I don't flinch as the rifles fire into the sky, nor do I acknowledge the long line of people that slowly file past me, placing flowers on the coffin. Stan is lingering in the distance, pretending as if he isn't watching me. I wait until I am alone to approach. With my eyes shut I let out a deep sigh as I place my hand against the smooth mahogany coffin. Slowly I open my eyes, I don't think I have any more tears in me to cry. Gently I place a single yellow rose upon the closed lid. At first I feel angry. With him for leaving me, and then with myself for not being truthful. When it hits me that I am standing here, at my best friends gravesite I fight back a sob. A tear falls down my face and splashes against the glossy wood.

"God Marshall, I love you," I whisper.


I wake up desperately clenching the tear-soaked pillow. It takes a minute for my sleep-fogged brain to realize that it was a nightmare. Marshall didn't die; he was across town sleeping soundly.


I pound my fists against his front door, growing more aggravated by the passing second. Finally I hear the lock turn over and his sleepy face appears in the doorway.

"What's wrong?" He looks at me through bleary eyes, airplane jammies slung low on his hips.

"I, uh..." I trail off quickly losing my nerve.

"You want to come in?" He offers, opening the door further.

I nod, stepping into his warm hall. He closed the door behind me and runs his fingers through his hair, causing it to spike in many different directions.

"What's wrong?" He asks again, his voice tinged with concern. My showing up unannounced at his house in the middle of the night is not unheard of, but my silence is.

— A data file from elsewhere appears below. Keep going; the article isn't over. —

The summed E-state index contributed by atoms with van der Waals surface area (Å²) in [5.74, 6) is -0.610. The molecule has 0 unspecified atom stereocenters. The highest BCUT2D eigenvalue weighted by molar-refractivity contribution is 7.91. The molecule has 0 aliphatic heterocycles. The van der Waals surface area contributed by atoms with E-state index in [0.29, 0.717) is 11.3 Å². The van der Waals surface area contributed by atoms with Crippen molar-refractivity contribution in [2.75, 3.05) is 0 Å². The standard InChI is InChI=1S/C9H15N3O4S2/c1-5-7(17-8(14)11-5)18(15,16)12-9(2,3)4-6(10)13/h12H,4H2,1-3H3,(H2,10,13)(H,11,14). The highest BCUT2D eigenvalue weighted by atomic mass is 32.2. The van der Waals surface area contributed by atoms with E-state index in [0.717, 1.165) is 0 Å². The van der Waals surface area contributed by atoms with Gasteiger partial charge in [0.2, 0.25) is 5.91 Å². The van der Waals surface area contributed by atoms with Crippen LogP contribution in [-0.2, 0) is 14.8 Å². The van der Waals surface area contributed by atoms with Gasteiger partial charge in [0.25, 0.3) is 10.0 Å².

I feel a hot tear streak down my cheek as the nightmare again washes over me.

"You were dead," I tell him.

He looks at me as if I might have gone crazy. It's not an unfounded concern.

"You were dead and I didn't tell you until it was too late."

"Mar?" His gentle voice soothes my frayed nerves.

I launch myself at him like every girl does in those lame chick flicks that I make fun of. I can hear his heart beating in his chest, his lungs filling with oxygen, reassuring me that he is here, real and alive.

"Tell me what Mar?"

I have the fabric of his t-shirt balled tightly in my hands. I cannot lose another chance.

"ThatIloveyou," I mumble into his chest.

"What?" He places his hands on my forearms, straightening my posture so that I am looking directly at him.

I take a deep breath and a sense of clarity suddenly washes over me. "I love you," I say confidently.

His eyes crinkle up as he smiles at me, tilting his head allowing our lips to meet. "I love you too," He tells me as we part.

Three words. Eight letters. I love you just might be the one thing that is not better left unsaid.